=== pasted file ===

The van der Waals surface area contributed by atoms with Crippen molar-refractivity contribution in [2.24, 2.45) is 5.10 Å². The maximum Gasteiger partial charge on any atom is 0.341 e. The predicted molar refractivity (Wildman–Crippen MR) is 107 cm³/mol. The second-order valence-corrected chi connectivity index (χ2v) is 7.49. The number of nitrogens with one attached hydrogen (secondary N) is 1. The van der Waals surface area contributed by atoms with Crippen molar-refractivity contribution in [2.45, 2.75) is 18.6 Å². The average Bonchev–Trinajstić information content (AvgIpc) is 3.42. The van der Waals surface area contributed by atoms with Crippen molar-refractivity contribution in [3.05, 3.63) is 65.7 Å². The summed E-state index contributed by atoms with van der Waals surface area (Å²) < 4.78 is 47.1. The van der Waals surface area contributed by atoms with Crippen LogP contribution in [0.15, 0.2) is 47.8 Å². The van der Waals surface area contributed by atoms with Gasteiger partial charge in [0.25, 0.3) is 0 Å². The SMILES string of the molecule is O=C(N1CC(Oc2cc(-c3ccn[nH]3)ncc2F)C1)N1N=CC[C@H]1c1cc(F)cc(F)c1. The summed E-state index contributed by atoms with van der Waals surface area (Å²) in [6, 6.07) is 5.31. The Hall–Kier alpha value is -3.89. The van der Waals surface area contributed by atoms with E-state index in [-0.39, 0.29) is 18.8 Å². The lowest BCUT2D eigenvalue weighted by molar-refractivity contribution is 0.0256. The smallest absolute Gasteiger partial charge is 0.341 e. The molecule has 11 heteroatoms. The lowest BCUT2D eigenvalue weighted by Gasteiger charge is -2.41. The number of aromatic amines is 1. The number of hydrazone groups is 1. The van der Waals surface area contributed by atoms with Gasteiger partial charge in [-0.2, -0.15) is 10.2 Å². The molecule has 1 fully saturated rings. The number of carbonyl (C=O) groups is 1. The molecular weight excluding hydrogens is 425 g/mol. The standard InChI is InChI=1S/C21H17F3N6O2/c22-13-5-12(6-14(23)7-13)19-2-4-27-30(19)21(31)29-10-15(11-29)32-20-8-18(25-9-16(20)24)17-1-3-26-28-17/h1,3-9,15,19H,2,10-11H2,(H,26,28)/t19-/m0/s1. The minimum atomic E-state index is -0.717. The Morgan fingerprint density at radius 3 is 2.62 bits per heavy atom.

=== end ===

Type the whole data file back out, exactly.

The van der Waals surface area contributed by atoms with Crippen molar-refractivity contribution in [2.24, 2.45) is 5.10 Å². The maximum Gasteiger partial charge on any atom is 0.341 e. The predicted molar refractivity (Wildman–Crippen MR) is 107 cm³/mol. The second-order valence-corrected chi connectivity index (χ2v) is 7.49. The number of nitrogens with one attached hydrogen (secondary N) is 1. The van der Waals surface area contributed by atoms with Crippen molar-refractivity contribution in [2.45, 2.75) is 18.6 Å². The average Bonchev–Trinajstić information content (AvgIpc) is 3.42. The van der Waals surface area contributed by atoms with Crippen molar-refractivity contribution in [3.05, 3.63) is 65.7 Å². The summed E-state index contributed by atoms with van der Waals surface area (Å²) < 4.78 is 47.1. The van der Waals surface area contributed by atoms with Crippen LogP contribution in [0.15, 0.2) is 47.8 Å². The van der Waals surface area contributed by atoms with Gasteiger partial charge in [0.25, 0.3) is 0 Å². The SMILES string of the molecule is O=C(N1CC(Oc2cc(-c3ccn[nH]3)ncc2F)C1)N1N=CC[C@H]1c1cc(F)cc(F)c1. The summed E-state index contributed by atoms with van der Waals surface area (Å²) in [6, 6.07) is 5.31. The Hall–Kier alpha value is -3.89. The van der Waals surface area contributed by atoms with E-state index in [-0.39, 0.29) is 18.8 Å². The lowest BCUT2D eigenvalue weighted by molar-refractivity contribution is 0.0256. The smallest absolute Gasteiger partial charge is 0.341 e. The molecule has 11 heteroatoms. The lowest BCUT2D eigenvalue weighted by Gasteiger charge is -2.41. The number of aromatic amines is 1. The number of hydrazone groups is 1. The van der Waals surface area contributed by atoms with Gasteiger partial charge in [-0.2, -0.15) is 10.2 Å². The molecule has 1 fully saturated rings. The number of carbonyl (C=O) groups is 1. The molecular weight excluding hydrogens is 425 g/mol. The standard InChI is InChI=1S/C21H17F3N6O2/c22-13-5-12(6-14(23)7-13)19-2-4-27-30(19)21(31)29-10-15(11-29)32-20-8-18(25-9-16(20)24)17-1-3-26-28-17/h1,3-9,15,19H,2,10-11H2,(H,26,28)/t19-/m0/s1. The minimum atomic E-state index is -0.717. The Morgan fingerprint density at radius 3 is 2.62 bits per heavy atom.